A lot of companies are trying to connect with users for legitimate purposes. There's a lot of money to made and saved.

As the article points out, companies could pay a fee to Whatsapp to use the chat feature. Instead of paying to use SMS.

It saves the companies a lot of money rather than trying to build out their own infrastructure and have customers download custom applications.

If they could make it 'secure' there is even more money to be made. I know my bank has started to use secure email in various forms.

Comment Re:Summary insufficient, click through the link. (Score 2) 786

A few things.

1. Bruce is complaining about men not being sensitive in their open source groups. We're not talking apartheid or segregation here. Bruce's complaint is political correctness, so it is incumbent that such a person be politically correct to all.

2. We must insist on political correctness for all. Not just as a matter of speech, but as a mindset. When people buy into a narrative, they don't see any other voices. You can see that completely in Bruce's summary and post. He just buys the narrative that men are insensitive clogs and women are being excluded. Even his solution of teaching boys at a young age on how to be friends with women.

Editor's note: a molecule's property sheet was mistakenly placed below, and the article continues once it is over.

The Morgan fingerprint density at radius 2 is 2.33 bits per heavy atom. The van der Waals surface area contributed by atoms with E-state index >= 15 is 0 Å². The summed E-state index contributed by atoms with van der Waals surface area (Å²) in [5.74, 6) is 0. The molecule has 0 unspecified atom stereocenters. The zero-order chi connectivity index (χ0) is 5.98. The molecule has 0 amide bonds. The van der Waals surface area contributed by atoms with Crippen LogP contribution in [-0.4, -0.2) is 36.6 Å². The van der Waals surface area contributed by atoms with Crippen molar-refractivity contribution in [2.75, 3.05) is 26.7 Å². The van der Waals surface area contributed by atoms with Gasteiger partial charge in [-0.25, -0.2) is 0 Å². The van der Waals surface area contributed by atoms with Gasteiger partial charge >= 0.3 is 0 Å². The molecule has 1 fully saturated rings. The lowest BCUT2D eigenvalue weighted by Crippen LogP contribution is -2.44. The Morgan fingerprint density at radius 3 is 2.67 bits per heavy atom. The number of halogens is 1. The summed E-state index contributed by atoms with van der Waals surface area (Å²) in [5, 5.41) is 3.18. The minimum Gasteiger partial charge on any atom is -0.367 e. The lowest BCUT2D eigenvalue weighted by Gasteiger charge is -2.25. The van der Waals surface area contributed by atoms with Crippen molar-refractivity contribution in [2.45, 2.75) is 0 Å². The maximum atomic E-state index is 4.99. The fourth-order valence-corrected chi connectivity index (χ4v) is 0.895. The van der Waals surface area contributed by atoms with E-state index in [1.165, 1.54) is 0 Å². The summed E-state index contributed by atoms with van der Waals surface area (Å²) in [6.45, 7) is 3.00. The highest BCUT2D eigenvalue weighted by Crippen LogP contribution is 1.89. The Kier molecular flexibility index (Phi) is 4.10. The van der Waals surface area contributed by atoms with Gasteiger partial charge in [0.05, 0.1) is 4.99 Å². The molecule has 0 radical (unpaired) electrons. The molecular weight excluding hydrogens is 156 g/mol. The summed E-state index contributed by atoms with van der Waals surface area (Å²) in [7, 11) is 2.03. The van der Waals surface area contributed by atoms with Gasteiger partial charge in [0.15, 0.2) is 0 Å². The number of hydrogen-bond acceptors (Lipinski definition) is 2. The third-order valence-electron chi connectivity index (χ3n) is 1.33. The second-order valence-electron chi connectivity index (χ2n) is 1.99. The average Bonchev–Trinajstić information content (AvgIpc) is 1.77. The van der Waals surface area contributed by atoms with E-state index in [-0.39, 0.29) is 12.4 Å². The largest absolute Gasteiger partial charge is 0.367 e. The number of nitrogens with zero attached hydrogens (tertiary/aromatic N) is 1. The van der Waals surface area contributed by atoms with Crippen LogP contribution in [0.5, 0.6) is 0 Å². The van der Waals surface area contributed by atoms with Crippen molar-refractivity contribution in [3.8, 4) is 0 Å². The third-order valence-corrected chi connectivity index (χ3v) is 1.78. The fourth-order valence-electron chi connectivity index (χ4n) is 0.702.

Political correctness for all its flaws (trust me, I'm a very direct person) does force you to think about the other person involved. That in my view is a good thing.

It does however still blind people who just buy into a narrative.

For example, nowhere does Bruce suggest anything that women need to do to be friends with men. Isn't that interesting? Women don't need to learn things that make them good friends for men. Things like being able to joke around, rough play, loyalty...
Nope, the whole thing is about men learning to be friends with women.

That's a pretty offensive position.

I'll operate on either level. I'm inherently a very direct, handle yourself person. But if we're going to engage in this political correct talk, then we should be careful for all involved. Words definitely give insight in how you feel and act towards people.

Comment Re:Summary insufficient, click through the link. (Score 5, Insightful) 786

I understand your intention, but I would urge you to change your mindset to focus less on stereotypes and more on behavior.
I often find this kind of study/summary to be of the greatest irony.

Person complains men are insensitive or make assumptions about women, which is a great irony because that just making an insensitive assumptions about men.

Let me try another example.
You are trying to point out problems within a group. Yet, you have chosen the word 'male' to represent this group.

Suppose we wish to talk about problems in urban Detroit (gangs, single motherhood...)

Would you state the problem in any way as:
Black people are prone to violence and broken families?

No, because that would be so insensitive. You'd probably call that person a bigot.